While not exactly a mascot, a tribe of Frisbee-catching Labrador Retrievers have become a tradition at Michigan State University. It all started back in the 1970s when a junior, Gary Eisenberg, took his yellow Lab "Zeke the Wonder Dog" to compete in the national Frisbee championships at the Rose Bowl. The MSU coaches invited the duo to perform at one of their games and they were a hit with the crowd. There were follow-up performances and Zeke was even awarded a football letter. After Zeke retired, a chocolate Lab named Keze filled in for a year, but when she died in a car accident, it looked like the tradition would die.
Not everyone forgot the popularity of Zeke, though, and in 2002 open auditions were held for a new frisbee-catching Labrador. A black Lab named Dexter became the new Zeke II. His owner, Jim Foley, trained and handled Zeke II, assisted by the original Zeke trainer Gary Eisenberg. For several years, he thrilled crowds with his halftime performances. For Zeke II's final performance, in 2007, he did a two minute routine with the Spartan Marching Band, who hailed him with such songs as Who Let the Dogs Out, How Much is that Doggie in the Window and Black Dog. The latest MSU star is Zeke III, better known as Boo Coo, a name chosen because the dog has beaucoup energy.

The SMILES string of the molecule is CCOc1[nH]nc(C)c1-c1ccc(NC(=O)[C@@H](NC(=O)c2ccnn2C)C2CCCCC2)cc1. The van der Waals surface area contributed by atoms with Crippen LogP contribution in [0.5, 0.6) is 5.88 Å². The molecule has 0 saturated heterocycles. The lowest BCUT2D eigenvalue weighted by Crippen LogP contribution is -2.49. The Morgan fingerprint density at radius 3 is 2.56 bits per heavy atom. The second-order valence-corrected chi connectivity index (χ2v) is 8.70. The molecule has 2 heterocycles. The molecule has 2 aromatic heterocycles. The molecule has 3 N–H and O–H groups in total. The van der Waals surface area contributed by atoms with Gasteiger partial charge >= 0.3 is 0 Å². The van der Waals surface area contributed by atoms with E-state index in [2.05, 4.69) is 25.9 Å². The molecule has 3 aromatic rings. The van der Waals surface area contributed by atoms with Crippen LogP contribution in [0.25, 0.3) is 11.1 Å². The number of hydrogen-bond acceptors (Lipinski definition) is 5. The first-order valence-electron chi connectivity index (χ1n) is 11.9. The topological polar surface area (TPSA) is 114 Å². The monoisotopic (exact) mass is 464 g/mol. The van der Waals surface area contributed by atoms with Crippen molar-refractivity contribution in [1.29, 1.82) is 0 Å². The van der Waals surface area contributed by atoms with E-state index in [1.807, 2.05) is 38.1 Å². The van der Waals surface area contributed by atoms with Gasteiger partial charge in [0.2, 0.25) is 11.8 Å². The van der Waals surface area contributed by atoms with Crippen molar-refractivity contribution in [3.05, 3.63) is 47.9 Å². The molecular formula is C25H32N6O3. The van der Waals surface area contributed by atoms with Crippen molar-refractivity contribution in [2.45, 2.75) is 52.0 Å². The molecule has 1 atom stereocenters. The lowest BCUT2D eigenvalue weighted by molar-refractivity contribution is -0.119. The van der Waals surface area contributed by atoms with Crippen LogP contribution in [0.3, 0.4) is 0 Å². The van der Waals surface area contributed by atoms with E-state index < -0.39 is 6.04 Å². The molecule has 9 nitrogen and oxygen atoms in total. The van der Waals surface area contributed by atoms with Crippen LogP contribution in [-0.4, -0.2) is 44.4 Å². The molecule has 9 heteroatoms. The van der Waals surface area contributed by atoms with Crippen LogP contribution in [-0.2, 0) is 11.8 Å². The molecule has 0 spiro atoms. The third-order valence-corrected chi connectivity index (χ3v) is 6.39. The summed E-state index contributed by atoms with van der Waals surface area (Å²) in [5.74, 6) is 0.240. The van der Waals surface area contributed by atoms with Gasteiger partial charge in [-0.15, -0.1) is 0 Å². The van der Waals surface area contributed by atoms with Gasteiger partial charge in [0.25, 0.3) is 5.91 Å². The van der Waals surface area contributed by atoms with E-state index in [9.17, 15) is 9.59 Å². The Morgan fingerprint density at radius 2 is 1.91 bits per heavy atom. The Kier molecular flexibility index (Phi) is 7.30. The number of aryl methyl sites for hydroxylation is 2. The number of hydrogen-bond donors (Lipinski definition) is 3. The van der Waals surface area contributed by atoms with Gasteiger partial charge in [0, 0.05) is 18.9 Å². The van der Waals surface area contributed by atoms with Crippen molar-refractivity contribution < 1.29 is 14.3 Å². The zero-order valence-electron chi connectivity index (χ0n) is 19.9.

For years, the University of Wisconsin at Steven's Point featured a costumed mascot known as Stevie Pointer. He would later be joined by a female mascot named Stephie. During the 1970s, though, Stevie appeared with a genuine canine counterpart named Patty Pointer. In 2008, Chancellor Linda Bunnell decided to revive the tradition and her assistant adopted McKenzie, a two year old Pointer. McKenzie was just a day away from being euthanized at a Kentucky humane society when a rescue group called Pointers from Oz heard about her plight and stepped in. Now, the new mascot can be seen around the campus clad in a purple sweatshirt. She has a full time trainer, too, a student who has been training dogs since the age of 13 and, before coming to college, taught classes in agility.

Though Andrew Carnegie, the founder of Carnegie Mellon University, kept a Scottish Terrier as a pet, it was not until 2006 that the school designated the Scotty as its official mascot. The next year, comedian and dog lover Bill Cosby spoke at the commencement exercises. He contacted a Scottish Terrier breeder and arranged for her to donate a mascot to the school. Scottie was introduced at the 2008 Homecoming football game and was there to cheer on the Tartans. She lives with an engineering professor who has two Scotties of his own.